In the 21st century, it’s theoretically possible to run a business without using technology. Theoretically. You could hand sew products, for example, with supplies you buy from the local market. You could then advertise those products at trade shows and in local print ads. You could do your banking by making direct deposits into a bank and consulting your own paper charts for where money is going.
It’s possible. But is it preferable? Of course not.
That same hand-crafted business would do much better if it were able to buy cheaper supplies for its product abroad, thanks to the wonders of the internet. The same wonders that would allow that business to sell online, reaching thousands of customers rather than a handful in a small local area. All banking could be done with a couple of clicks, leaving minutes between issuing invoices and receiving payments. All of this innovation would take that small business from generating a bit of extra spending money to a full-time income.
So, mastery of computers, tech, and what the internet can offer is key to making a business as functional as it can possibly be. However, these things don’t come naturally to some of us. The current entrepreneurs didn’t grow up in a generation of digital natives, so we have been struggling to catch up ever since.
It’s tempting to think that tech is something that you can outsource to someone else. That’s true, but that’s also an expense that a few self-taught lessons would make you able to avoid. Understanding both the hardware (so you can fix problems in the moment) and the software (so you can make sure you have the best business apps and programs) is an important component for the running of any modern business. But if it doesn’t quite make sense to you, then how can you begin?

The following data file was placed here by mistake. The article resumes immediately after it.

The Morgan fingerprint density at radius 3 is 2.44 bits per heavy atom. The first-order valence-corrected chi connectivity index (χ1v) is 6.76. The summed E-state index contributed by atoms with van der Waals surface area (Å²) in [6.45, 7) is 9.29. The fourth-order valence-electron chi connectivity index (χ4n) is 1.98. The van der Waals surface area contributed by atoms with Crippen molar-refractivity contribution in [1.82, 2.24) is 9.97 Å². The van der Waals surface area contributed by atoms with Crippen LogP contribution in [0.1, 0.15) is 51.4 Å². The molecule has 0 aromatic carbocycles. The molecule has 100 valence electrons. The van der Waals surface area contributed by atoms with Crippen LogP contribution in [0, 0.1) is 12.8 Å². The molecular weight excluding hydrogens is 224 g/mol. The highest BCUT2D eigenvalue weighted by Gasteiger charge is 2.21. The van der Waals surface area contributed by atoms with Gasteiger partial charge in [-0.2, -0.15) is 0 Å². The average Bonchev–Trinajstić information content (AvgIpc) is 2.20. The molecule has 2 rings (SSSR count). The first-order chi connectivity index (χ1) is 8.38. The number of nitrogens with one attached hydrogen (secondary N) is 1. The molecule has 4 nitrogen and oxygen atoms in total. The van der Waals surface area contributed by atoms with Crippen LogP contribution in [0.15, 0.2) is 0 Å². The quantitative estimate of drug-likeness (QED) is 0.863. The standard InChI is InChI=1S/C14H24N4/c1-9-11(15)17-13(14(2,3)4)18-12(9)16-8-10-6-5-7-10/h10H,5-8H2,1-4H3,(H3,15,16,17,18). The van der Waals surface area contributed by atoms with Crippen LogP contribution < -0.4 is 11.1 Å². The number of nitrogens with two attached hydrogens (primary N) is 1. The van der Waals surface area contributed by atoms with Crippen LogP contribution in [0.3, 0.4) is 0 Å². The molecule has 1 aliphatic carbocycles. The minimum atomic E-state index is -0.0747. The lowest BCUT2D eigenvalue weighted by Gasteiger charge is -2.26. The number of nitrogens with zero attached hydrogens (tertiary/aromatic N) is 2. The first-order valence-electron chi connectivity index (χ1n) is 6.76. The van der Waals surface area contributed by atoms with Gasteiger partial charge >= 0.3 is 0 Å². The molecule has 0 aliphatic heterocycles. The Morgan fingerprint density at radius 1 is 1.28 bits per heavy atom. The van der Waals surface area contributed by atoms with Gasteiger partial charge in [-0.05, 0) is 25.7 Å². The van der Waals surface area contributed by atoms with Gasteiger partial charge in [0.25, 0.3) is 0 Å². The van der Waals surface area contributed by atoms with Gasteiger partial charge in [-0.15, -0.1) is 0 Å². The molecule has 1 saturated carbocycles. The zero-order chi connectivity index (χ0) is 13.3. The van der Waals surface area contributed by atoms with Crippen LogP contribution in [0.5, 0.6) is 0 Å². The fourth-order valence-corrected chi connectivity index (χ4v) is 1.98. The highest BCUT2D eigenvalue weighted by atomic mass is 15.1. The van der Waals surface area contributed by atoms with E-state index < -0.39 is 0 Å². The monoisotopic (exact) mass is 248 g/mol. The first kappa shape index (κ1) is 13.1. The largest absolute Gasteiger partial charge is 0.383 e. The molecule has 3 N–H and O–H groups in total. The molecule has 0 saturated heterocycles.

#1 – Teach Yourself
You can take courses on computer literacy and being able to fix hardware problems with computers, but there’s only so much you can learn by reading. Most of these skills are developed with hands-on experience.
Perhaps the best method of getting to grips with hardware is to buy a cheap used laptop online – nothing fancy, just something to give you a starting point. From there, you can follow refurbishment guides, source new materials from icrfq, and make changes and adjustments until you understand which parts do what.
#2 – Make Mistakes
If the above sounds terrifying, then that’s why you should go for a cheap used laptop. This is meant to be a teaching tool, not a device you intend to use for general computer purposes – though if you do a good enough job, it might work for that too! It’s okay to make mistakes and learn how to fix them on the fly; that’s how we learn, after all.
The same applies to software. When you open up a new program, it can be mind-boggling in the initial moment – so many windows, commands, and functions you don’t understand. And that’s fine; but you should just dive in, follow help guides, make mistakes – and eventually, the knowledge will come. To paraphrase an old saying: you can’t have a tech healthy business without breaking a few parts!